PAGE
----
1.12 Reasons for refusal were published for 28 of the 34 applications which were refused at the application stage. Published notices indicate that reasons for refusal most commonly relate to proposals being contrary to the Local Development Plan and Strategic Development Plan policies, and/or having an adverse impact on the character of the local area. This was most commonly in relation to the impact of proposals on the local natural environment, including reference to a range of specific landscape designations, although some also referred to potential detrimental impact on the amenity enjoyed by neighbouring residents and integration with the built environment.

Unauthorised Gypsy/Traveller encampments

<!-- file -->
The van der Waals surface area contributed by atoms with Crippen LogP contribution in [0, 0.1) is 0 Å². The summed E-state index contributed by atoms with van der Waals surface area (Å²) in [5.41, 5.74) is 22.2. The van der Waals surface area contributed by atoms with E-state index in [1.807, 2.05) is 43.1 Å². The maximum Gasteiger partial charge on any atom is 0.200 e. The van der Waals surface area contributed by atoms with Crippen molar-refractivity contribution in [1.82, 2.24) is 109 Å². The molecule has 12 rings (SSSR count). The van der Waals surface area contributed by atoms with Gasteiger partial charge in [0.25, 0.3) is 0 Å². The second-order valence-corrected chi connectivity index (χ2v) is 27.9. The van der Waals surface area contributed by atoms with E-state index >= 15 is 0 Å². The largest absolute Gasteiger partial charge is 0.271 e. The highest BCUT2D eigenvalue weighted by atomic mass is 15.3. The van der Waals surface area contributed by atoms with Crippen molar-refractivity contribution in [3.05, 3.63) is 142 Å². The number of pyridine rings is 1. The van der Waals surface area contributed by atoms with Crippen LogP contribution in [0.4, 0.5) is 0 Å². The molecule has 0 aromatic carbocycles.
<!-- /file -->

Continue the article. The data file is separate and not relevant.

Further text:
1.13 Local authority returns identify a total of 406 discreet locations across Scotland used for unauthorised Gypsy/Traveller encampments over the last 3 years.

1.14 These locations account for an average of 414 unauthorised encampments per year. This is equivalent to 1.0 encampment per location although activity varies significantly; 67 locations show an average of 2+ encampments per year, including 12 with an average of 5+ encampments per year.

1.15 Unauthorised encampments appear to be more prevalent across some regions than others, most notably in Ayrshire, Fife, Aberdeen City, Aberdeenshire, Moray and the area around and to the north of Inverness. These regions typically report an average of more than 30 unauthorised encampments per year, compared to averages of 15-20 across other parts of Scotland. Mapping of encampment locations also indicates that these are typically in and around small towns and urban areas, with few recorded in areas classified as ‘accessible rural’ or ‘remote rural’.


Contact

Email: Chief.Planner@gov.scot